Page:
The internet is making us think we are smarter than we are – while it’s actually making us dumber: Study

We’re not as smart as we think we are. The internet is tricking us. However, there is an easy way that you can make your brain step up its game.

New research has found that easy access to the internet has led people to believe that they are more intelligent than they really are. This is because Google is very smart. Google has all of the answers. Because we know how to Google things, we think we have all the answers too.

The trouble is, there is a difference between knowing something and knowing how to look something up.

“When we’re constantly connected to knowledge, the boundaries between internal and external knowledge begin to blur and fade,” says Adrian Ward from the University of Texas. “We mistake the internet’s knowledge for our own.”

His research found that when people use Google to look up information they become more confident in their ability to come up with the right answers – even on those occasions where they are not using the search engine.

Researchers tested participants on their general knowledge, giving them the option of answering questions from memory or by Googling the answers. The results showed that people who used the internet didn’t just get more answers right, but they also had much more confidence that they actually knew the current answers even without looking them up.

Furthermore, many participants actually believed that they had just known correct information on their own – forgetting that they had just Googled it.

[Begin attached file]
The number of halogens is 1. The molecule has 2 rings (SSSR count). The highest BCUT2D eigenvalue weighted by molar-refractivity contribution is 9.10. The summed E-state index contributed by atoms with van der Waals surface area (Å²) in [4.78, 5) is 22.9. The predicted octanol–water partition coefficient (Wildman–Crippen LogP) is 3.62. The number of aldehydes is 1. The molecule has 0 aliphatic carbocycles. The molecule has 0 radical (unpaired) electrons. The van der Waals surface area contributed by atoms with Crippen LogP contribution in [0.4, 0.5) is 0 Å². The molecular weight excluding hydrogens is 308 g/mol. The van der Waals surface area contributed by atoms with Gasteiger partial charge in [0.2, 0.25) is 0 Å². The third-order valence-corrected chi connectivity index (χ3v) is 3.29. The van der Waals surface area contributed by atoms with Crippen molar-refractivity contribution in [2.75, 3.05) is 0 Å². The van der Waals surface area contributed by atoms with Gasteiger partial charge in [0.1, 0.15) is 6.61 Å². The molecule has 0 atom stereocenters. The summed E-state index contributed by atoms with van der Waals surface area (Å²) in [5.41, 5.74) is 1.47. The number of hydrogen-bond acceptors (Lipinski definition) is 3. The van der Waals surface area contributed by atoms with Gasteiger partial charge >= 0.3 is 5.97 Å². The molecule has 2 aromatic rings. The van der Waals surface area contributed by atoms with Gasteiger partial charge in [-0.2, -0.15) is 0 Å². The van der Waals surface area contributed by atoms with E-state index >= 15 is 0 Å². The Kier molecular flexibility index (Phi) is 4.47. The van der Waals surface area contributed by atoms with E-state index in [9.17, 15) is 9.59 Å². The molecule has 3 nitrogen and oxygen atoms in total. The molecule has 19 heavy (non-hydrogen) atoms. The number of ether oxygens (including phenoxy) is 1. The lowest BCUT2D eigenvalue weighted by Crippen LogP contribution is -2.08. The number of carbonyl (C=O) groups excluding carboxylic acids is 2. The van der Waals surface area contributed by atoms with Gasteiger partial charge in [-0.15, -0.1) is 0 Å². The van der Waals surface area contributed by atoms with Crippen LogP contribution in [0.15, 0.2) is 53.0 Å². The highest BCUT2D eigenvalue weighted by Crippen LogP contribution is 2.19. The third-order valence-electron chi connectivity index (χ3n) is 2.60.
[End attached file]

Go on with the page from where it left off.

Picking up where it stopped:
“Using Google to answer general knowledge questions artificially inflates peoples’ confidence in their own ability to remember and process information and leads to erroneously optimistic predictions regarding how much they will know without the internet,” concluded Ward.

“When information is at our fingertips, we may mistakenly believe that it originated from inside our heads.”

Not only can the internet make us think that we are smarter than we are, but it can also make us dumber than we are. Another recent study, also conducted at the University of Texas, measured the brain power of over 700 smartphone users to see how well they could perform on a variety of tests and problems to evaluate their cognitive abilities.

At random, participants were asked to either keep their phones in their pockets, on their desks, or in another room altogether.

The results showed that the participants who put their phones in a different room, performed better that those who kept their smartphones in their pockets, and the people who had their smartphones in their pockets outperformed the ones who had their phones on top of a desk.

The researchers concluded that the mere presence of the phone was enough to diminish cognitive ability – and the closer it is, the worse it gets.

So, while you are capable of doing math in your head, spelling words correctly, and remembering information – you are less likely to do any of those things well if you are holding a tiny computer in your hand. When your phone is right there, your brain gets lazy. Because it knows that it can. Why struggle with something you can easily look up? However, when your device is physically distant from you, your brain starts to work harder.

So, it’s a good thing that you turn your phone off and leave it in your pocket or your bag during job interviews. You do shut your phone off, right? Answering or looking at your phone can be a deal breaker in interviews. However, even if you don’t actually use it, the mere presence of the device can diminish your performance.

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